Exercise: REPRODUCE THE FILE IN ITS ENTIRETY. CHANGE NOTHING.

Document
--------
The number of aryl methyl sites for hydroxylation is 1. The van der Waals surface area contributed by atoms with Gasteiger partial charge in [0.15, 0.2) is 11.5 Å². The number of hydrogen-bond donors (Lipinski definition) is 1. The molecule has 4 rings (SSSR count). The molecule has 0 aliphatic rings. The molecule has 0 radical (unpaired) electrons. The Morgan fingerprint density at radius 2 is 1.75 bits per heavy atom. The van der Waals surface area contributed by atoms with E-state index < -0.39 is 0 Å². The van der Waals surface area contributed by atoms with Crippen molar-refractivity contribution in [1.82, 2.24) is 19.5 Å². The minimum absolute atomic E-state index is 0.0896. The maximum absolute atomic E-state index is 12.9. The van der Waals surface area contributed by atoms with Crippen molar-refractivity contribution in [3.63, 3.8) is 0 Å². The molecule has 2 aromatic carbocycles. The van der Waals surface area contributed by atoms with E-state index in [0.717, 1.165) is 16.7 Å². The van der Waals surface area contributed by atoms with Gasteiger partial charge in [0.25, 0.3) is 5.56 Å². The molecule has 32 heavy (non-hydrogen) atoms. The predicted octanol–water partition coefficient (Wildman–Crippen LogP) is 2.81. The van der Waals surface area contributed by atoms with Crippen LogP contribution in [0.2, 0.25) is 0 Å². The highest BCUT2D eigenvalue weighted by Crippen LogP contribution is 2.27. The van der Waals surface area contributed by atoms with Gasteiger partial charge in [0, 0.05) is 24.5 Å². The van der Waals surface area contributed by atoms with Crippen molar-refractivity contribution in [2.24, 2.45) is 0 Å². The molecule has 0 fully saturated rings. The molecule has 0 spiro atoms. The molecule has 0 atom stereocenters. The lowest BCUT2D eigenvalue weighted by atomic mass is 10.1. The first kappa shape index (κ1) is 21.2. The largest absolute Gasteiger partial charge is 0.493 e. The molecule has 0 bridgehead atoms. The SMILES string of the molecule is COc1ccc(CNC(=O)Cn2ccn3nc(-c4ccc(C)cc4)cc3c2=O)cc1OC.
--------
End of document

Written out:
The number of aryl methyl sites for hydroxylation is 1. The van der Waals surface area contributed by atoms with Gasteiger partial charge in [0.15, 0.2) is 11.5 Å². The number of hydrogen-bond donors (Lipinski definition) is 1. The molecule has 4 rings (SSSR count). The molecule has 0 aliphatic rings. The molecule has 0 radical (unpaired) electrons. The Morgan fingerprint density at radius 2 is 1.75 bits per heavy atom. The van der Waals surface area contributed by atoms with E-state index < -0.39 is 0 Å². The van der Waals surface area contributed by atoms with Crippen molar-refractivity contribution in [1.82, 2.24) is 19.5 Å². The minimum absolute atomic E-state index is 0.0896. The maximum absolute atomic E-state index is 12.9. The van der Waals surface area contributed by atoms with Crippen molar-refractivity contribution in [3.63, 3.8) is 0 Å². The molecule has 2 aromatic carbocycles. The van der Waals surface area contributed by atoms with E-state index in [0.717, 1.165) is 16.7 Å². The van der Waals surface area contributed by atoms with Gasteiger partial charge in [0.25, 0.3) is 5.56 Å². The molecule has 32 heavy (non-hydrogen) atoms. The predicted octanol–water partition coefficient (Wildman–Crippen LogP) is 2.81. The van der Waals surface area contributed by atoms with Crippen LogP contribution in [0.2, 0.25) is 0 Å². The highest BCUT2D eigenvalue weighted by Crippen LogP contribution is 2.27. The van der Waals surface area contributed by atoms with Gasteiger partial charge in [0, 0.05) is 24.5 Å². The van der Waals surface area contributed by atoms with Crippen molar-refractivity contribution in [2.24, 2.45) is 0 Å². The molecule has 0 fully saturated rings. The molecule has 0 spiro atoms. The molecule has 0 atom stereocenters. The lowest BCUT2D eigenvalue weighted by atomic mass is 10.1. The first kappa shape index (κ1) is 21.2. The largest absolute Gasteiger partial charge is 0.493 e. The molecule has 0 bridgehead atoms. The SMILES string of the molecule is COc1ccc(CNC(=O)Cn2ccn3nc(-c4ccc(C)cc4)cc3c2=O)cc1OC.